Hampton Bays

Hampton Bays High School Science Research students volunteered to seed 28,600 clams into local waters on October 17, as part of their efforts to improve the ecosystem.

The initiative, which connects learning to the local environment, was conducted in collaboration with the Shinnecock Bay Restoration Program. The program was established in 2012 to improve water quality by populating the bays with hard clams, which assist in filtering thousands of gallons of water.

This is the sixth time that Science Research teacher Dr. Stephanie Forsberg has involved her students in the restoration program. To date, students have seeded more than 180,000 clams into area waterways. “Our students had the unique experience of working collaboratively while giving back to our local community and ecosystem,” said Dr. Forsberg.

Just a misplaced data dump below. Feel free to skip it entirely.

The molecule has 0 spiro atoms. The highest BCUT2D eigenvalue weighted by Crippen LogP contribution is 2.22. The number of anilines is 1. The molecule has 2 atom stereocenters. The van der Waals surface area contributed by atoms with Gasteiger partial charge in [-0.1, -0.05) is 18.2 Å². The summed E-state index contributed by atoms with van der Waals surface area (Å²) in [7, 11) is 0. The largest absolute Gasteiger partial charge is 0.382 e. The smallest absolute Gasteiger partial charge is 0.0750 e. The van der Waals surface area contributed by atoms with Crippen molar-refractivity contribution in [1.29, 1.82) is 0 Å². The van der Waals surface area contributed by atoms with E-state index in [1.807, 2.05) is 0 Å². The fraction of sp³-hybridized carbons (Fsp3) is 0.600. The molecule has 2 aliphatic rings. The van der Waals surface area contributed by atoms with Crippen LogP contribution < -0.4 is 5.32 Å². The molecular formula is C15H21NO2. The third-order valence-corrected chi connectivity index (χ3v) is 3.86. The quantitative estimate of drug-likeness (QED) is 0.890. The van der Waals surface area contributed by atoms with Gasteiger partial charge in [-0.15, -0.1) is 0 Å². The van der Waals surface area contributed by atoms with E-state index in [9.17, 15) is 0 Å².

EEDA Family Advocacy Meeting

East End Disability Associates’ next Family Advocacy meeting has been scheduled for Thursday, November 8. Light refreshments will be served at 6 PM, followed by the meeting at 6:30 PM at The Greek Orthodox Church of the Hamptons, 111 Saint Andrews Road in Southampton. This meeting will be held at the same time as EEDA’s Autumn Fling, also taking place at the Greek Church.

The Family Advocacy meeting will feature a special presentation by and discussion with James Traylor, president of Upstate Special Needs Planning.